A judge in Paris has rejected an injunction against the sale of dozens of sacred objects from the Native American Hopi tribe. The US ambassador and the actor Robert Redford had called for the auction to be canceled.
The sale took place just hours after the court's decision, with auctioneers offering 70 brilliantly-colored masks and headdresses, made of wood, leather, horse hair and feathers. The Neret-Minet auction house catalog had placed reserves - minimum requirements in order to sell - of between $2,000 (1,530 euros) and $32,000 on the items.
The Hopi tribe, made up of around 18,000 Native Americans from the US state of Arizona, had asked for the artifacts to be returned to them, saying they were blessed with divine spirits. The plea had high profile support from the likes of actor Robert Redford and US Ambassador Charles Rivkin, as well as two Arizona museums.
But the Neret-Minet auction house argued the items were acquired legally by a French collector over a period of 30 years when they lived in the United States. The sellers said blocking the sale could force all French museums to empty their collections of existing Hopi items.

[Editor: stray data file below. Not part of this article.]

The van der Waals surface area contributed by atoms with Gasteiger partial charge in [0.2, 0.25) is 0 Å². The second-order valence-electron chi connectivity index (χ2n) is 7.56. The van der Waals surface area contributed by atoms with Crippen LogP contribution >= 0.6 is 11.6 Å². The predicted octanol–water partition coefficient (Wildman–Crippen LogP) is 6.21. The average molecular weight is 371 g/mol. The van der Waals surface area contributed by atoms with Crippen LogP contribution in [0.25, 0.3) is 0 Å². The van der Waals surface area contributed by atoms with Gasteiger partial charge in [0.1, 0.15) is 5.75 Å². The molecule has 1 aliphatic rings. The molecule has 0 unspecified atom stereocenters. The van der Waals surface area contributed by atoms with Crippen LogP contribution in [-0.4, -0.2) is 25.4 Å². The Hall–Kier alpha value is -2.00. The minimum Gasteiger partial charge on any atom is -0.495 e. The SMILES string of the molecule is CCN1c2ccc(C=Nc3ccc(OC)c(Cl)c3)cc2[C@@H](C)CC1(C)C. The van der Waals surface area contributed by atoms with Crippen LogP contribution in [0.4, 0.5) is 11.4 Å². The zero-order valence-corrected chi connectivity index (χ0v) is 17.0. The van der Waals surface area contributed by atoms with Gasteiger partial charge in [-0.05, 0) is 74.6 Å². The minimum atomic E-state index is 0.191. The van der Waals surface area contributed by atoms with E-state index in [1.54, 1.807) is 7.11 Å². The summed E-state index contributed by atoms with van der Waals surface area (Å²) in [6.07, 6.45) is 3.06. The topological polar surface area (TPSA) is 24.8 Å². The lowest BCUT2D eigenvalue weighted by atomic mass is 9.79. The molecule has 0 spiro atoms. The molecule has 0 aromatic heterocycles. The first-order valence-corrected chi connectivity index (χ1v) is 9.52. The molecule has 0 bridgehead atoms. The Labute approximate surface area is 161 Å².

The objects went on display for the first time earlier this week. Dating back to the late 19th century and early 20th century, they are thought to have been taken from a reservation in the 1930s and 1940s.
In its ruling, the court said that while the Hopis place "sacred value" on the masks, "clearly they cannot be assimilated to human bodies or elements of bodies of humans who exist or existed." Had this direct human link existed, the judge said, French law would have banned the masks' sale. The Hopi tribe is believed to feed and nurture the masks as if they were the living dead.
"The mere fact that these objects can be qualified as religious...does not suffice to confer on them the character of property the sale of which would be manifestly illegal," said Judge Magali Bouvier. The judge said in her ruling she did not consider that the act of selling the masks would put them into imminent danger of either damage or illicit usage, conditions that would have made the transaction illegal.
The decision was welcomed by the auction house, which said its goal had been to make the Hopi culture accessible to as many people as possible, in a legal way. Advocates for the tribe expressed dismay.
"This decision is very disappointing since the masks will be sold and dispersed," said a French lawyer for the tribe, Pierre Servan-Schreiber. "The Hopi tribe will be extremely saddened by the decision, especially since the judgment recognizes that these masks have a sacred value."
It has been illegal to sell Native American artifacts in the United States since 1990, which has allowed the Hopi tribe to recover items from American museums. However, the law does not extend to sales overseas.
jr/msh (AFP, AP)